Student Homelessness: Sheltering Our Future: An Adaptable Approach to Underutilised City Spaces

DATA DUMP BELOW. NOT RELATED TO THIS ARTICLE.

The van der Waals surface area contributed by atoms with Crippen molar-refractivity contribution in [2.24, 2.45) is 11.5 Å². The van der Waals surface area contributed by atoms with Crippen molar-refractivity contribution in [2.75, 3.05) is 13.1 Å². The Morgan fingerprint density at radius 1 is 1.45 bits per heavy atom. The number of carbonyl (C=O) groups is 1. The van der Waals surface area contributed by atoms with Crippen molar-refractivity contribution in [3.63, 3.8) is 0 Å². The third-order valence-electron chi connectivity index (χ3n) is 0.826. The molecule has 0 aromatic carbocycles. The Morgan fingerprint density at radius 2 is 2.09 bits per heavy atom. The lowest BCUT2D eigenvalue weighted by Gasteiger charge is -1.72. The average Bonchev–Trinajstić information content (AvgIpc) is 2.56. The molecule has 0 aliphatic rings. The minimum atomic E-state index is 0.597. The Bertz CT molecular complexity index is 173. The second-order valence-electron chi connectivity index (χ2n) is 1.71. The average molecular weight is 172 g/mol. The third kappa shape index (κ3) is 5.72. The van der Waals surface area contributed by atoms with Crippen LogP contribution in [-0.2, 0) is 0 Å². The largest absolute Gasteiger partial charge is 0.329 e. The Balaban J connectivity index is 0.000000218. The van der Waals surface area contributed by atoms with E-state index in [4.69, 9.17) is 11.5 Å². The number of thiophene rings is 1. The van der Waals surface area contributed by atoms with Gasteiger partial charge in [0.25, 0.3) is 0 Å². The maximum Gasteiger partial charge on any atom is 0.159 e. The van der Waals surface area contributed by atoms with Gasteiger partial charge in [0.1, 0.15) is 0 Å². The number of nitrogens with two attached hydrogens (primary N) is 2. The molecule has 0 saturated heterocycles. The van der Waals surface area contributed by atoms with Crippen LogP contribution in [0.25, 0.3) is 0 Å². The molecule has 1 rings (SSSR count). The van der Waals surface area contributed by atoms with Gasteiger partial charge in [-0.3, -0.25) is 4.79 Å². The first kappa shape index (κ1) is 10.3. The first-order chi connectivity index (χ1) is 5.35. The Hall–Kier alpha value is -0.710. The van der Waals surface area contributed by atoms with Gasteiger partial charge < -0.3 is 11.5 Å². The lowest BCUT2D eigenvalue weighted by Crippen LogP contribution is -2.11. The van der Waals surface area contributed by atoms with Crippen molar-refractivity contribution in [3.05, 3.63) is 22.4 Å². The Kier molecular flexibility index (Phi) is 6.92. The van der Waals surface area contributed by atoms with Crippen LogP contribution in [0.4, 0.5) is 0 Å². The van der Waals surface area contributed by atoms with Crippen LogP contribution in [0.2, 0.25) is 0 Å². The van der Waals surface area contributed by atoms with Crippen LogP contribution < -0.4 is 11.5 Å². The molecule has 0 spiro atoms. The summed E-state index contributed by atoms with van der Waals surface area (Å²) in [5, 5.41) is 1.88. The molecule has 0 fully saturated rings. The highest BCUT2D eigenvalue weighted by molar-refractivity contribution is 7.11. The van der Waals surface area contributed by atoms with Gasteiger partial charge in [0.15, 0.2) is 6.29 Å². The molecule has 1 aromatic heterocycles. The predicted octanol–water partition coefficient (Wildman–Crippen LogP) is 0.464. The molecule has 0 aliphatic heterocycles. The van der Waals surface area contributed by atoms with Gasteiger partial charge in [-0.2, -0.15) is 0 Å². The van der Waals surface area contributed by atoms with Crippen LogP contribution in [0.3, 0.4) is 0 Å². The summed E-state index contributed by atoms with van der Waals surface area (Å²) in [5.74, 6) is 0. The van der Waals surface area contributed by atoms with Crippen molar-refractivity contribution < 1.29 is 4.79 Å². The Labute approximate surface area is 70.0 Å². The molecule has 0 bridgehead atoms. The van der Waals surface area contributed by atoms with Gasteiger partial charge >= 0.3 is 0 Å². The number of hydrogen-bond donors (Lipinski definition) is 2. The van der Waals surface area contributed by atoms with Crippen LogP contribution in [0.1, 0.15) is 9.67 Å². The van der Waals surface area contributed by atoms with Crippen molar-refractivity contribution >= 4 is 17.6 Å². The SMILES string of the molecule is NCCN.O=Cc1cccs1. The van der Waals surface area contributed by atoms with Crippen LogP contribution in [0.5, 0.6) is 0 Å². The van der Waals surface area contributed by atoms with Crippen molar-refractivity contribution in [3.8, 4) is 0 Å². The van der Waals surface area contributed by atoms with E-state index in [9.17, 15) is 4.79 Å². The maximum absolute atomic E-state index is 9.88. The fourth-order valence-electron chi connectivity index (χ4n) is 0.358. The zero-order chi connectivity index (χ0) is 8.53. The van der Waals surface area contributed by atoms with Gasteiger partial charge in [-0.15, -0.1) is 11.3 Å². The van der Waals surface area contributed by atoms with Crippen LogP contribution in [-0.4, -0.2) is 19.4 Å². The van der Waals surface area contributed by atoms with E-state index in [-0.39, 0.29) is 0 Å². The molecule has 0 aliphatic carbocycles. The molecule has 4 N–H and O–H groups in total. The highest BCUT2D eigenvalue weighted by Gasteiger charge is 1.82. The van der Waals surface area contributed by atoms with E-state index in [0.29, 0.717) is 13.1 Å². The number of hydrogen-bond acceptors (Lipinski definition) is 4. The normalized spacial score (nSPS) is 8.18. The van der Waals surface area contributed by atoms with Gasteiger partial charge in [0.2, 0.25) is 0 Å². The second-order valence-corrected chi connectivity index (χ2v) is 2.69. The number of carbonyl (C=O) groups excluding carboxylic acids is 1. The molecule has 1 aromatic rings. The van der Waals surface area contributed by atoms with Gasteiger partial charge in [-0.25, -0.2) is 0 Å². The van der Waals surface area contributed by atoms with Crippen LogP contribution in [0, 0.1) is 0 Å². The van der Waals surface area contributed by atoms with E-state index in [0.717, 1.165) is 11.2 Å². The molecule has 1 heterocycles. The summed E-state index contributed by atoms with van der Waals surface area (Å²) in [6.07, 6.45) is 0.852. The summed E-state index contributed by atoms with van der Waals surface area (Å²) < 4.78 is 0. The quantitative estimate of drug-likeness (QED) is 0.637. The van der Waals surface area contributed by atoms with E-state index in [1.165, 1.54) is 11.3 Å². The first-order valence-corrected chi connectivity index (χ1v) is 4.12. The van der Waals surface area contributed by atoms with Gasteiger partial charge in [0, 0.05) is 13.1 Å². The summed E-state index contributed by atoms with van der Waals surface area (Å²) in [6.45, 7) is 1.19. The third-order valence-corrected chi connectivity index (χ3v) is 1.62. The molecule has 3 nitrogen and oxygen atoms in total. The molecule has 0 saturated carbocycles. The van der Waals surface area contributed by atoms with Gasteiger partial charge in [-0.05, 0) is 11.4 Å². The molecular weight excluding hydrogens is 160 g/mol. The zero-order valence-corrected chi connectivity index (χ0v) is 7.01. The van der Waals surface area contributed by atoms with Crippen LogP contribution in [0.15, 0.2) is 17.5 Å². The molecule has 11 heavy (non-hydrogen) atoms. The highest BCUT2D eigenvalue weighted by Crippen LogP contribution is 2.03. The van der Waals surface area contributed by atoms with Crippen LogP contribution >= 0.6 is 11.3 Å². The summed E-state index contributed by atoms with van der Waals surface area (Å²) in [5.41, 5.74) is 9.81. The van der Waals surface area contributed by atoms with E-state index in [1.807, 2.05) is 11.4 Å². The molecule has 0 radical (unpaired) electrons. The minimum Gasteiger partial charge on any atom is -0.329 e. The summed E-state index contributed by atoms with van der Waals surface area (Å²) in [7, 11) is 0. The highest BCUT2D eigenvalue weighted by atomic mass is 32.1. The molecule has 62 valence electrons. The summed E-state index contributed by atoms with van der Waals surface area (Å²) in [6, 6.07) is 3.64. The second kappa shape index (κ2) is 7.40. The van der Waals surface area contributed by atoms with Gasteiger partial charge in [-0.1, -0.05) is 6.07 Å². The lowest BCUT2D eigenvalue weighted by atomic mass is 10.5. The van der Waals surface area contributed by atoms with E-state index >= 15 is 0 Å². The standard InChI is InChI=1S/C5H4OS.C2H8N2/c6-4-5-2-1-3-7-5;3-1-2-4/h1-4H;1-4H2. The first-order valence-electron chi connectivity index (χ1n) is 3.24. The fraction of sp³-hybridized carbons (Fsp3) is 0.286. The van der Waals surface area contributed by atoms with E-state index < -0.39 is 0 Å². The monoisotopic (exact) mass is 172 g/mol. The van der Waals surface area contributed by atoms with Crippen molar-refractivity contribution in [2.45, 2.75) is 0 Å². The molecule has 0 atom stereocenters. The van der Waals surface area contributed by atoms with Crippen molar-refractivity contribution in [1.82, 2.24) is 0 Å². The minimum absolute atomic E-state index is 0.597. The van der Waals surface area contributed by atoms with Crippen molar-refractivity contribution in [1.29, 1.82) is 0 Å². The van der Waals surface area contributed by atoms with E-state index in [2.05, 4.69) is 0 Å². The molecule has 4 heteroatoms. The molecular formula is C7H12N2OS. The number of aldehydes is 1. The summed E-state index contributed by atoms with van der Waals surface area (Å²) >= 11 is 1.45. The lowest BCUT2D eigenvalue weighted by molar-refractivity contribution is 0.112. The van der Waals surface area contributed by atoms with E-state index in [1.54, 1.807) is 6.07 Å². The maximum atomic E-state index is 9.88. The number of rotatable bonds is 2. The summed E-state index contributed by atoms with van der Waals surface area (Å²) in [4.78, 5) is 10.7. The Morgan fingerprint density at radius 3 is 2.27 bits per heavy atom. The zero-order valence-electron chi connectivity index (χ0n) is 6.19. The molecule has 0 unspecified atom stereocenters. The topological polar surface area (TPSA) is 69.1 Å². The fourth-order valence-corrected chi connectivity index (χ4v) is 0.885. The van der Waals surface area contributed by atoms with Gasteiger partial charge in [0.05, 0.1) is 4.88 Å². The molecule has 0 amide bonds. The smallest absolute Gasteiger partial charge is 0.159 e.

The increasing housing demands from population growth creates a persistent housing shortage and unaffordability in our cities. Students are one demographic that is dramatically affected as they move closer to their education provider for study. The student influx at the start of the semester creates a large demand in the already inadequate housing market. Students with a limited budget have reduced accommodation options and this consequently drives many into a state of homelessness. A study from University of Otago measures that over a quarter of New Zealand’s homeless population are students (Amore, 2016). This considerable number of students are living in cars, tents, couch-surfing and sleeping rough for weeks during their studies. The desperate situation impinges on the student’s health and well-being and thus their academic performance. In this context, the scope of this research focuses on the requirements of homeless tertiary students in the urban setting. Their vulnerability, insecurity and distress are explored to provide direction to solutions that will alleviate the existing problems of their insufficient living environments. As proximity to the education providers and amenities are key factors, this thesis examines underutilised and leftover spaces within the city as opportunities for inhabitation, and to create efficient use of urban space. Currently, there are successful examples of activating overlooked laneways into vibrant spaces. However, these transformations rely on the activities in the lane and the interventions are largely landscaping and installations. By investigating the successful regeneration of previously undesirable and neglected spaces through architectural re-imagination, this thesis identify laneways to be a potential site to the urgent need for shelters. The architectural experiments and design development are informed by the combination of site challenges and programme to form an overall design-led research. The thesis tests how temporary modular design has a significant role in the design of economic and adaptable solutions for the increasing issue of homelessness. This establishes that through a critical design, we may shelter those in desperate need within the urban context. The architecture provides a safe environment that is empathetic to its users and the larger urban scale while also creating a statement and awareness to homelessness. The thesis concludes with the design framework for a single test site and assesses its suitability for future application to other leftover spaces in the city.